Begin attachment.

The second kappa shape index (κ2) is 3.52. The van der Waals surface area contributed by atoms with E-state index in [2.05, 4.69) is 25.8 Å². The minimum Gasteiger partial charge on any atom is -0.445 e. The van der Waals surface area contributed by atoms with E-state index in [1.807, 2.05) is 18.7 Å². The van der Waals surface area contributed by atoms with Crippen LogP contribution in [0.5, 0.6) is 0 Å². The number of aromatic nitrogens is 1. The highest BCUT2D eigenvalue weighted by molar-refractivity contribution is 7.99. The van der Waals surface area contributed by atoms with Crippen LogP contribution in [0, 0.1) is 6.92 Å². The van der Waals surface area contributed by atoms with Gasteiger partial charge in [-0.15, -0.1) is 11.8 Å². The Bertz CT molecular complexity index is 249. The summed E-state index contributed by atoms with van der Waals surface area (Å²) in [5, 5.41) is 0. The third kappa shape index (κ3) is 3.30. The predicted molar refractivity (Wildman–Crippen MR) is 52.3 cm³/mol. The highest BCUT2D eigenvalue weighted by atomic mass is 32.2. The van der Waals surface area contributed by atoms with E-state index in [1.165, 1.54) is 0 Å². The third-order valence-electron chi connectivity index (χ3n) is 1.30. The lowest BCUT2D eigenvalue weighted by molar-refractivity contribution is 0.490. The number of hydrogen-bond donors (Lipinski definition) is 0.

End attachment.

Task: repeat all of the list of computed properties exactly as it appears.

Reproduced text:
The second kappa shape index (κ2) is 3.52. The van der Waals surface area contributed by atoms with E-state index in [2.05, 4.69) is 25.8 Å². The minimum Gasteiger partial charge on any atom is -0.445 e. The van der Waals surface area contributed by atoms with E-state index in [1.807, 2.05) is 18.7 Å². The van der Waals surface area contributed by atoms with Crippen LogP contribution in [0.5, 0.6) is 0 Å². The number of aromatic nitrogens is 1. The highest BCUT2D eigenvalue weighted by molar-refractivity contribution is 7.99. The van der Waals surface area contributed by atoms with Crippen LogP contribution in [0, 0.1) is 6.92 Å². The van der Waals surface area contributed by atoms with Gasteiger partial charge in [-0.15, -0.1) is 11.8 Å². The Bertz CT molecular complexity index is 249. The summed E-state index contributed by atoms with van der Waals surface area (Å²) in [5, 5.41) is 0. The third kappa shape index (κ3) is 3.30. The predicted molar refractivity (Wildman–Crippen MR) is 52.3 cm³/mol. The highest BCUT2D eigenvalue weighted by atomic mass is 32.2. The van der Waals surface area contributed by atoms with E-state index in [1.165, 1.54) is 0 Å². The third-order valence-electron chi connectivity index (χ3n) is 1.30. The lowest BCUT2D eigenvalue weighted by molar-refractivity contribution is 0.490. The number of hydrogen-bond donors (Lipinski definition) is 0.